Routine and proper maintenance is essential for long-term effectiveness of all BMPs. Even when BMPs are correctly designed and installed, they will likely become eyesores and cease to function if not properly maintained. Because maintenance requirements vary for different BMPs, maintenance must be considered during the BMP design and selection process. A brief summary of maintenance items that should be considered during the BMP selection process is discussed below; however, additional details specific to each BMP discussed in this manual are addressed in Sections 5.2 to 5.9(10).

Compatibility with the Project Owner’s Maintenance Capabilities

Each BMP requires certain equipment and skills to conduct proper maintenance. For instance, sediment removal will be a common maintenance requirement for BMPs which have a sediment forebay. When selecting a BMP, it is important to consider who will conduct the long-term maintenance on the BMP and assess whether the project owner/operator has the correct maintenance equipment, necessary skills, and is in agreement with the required maintenance schedule.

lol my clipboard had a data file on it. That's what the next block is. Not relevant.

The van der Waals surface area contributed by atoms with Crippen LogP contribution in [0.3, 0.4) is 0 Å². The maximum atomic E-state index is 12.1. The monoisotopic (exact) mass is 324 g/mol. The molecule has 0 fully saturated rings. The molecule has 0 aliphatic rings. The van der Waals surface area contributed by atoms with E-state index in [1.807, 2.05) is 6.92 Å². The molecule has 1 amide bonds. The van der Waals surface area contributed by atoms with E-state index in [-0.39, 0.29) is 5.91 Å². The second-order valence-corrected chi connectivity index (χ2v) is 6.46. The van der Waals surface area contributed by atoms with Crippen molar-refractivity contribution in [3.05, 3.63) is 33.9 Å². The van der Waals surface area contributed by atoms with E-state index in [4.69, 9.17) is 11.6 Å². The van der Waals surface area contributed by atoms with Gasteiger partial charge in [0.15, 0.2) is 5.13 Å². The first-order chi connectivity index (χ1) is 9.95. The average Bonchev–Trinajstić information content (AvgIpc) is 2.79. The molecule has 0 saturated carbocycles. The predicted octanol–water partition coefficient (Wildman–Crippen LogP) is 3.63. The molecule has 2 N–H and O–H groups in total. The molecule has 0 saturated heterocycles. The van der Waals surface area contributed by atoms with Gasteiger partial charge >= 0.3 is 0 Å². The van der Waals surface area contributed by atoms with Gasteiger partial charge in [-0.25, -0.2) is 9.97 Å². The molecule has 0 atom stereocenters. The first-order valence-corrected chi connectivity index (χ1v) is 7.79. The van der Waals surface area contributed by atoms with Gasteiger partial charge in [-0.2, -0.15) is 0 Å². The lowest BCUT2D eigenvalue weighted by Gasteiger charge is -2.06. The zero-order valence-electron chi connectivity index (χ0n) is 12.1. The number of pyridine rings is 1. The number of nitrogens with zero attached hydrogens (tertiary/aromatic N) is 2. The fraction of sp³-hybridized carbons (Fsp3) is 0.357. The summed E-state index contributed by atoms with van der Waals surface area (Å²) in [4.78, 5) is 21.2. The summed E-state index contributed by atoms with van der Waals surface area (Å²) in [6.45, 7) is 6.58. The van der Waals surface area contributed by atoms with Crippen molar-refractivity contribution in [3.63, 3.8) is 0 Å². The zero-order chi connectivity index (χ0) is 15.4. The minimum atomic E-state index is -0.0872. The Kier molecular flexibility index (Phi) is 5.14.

Vegetated BMPs

Vegetated BMPs such as bioretention and biofiltration swales require special care to maintain the functionality of the BMP. When planning to use vegetated BMPs, the maintenance frequency and need for specialized training often varies depending on the type(s) of vegetation selected for use. For example, the designer should consider whether vegetation will require supplemental irrigation throughout the growing season and verify that the project owner/operator will irrigate and maintain the vegetation.

Accessibility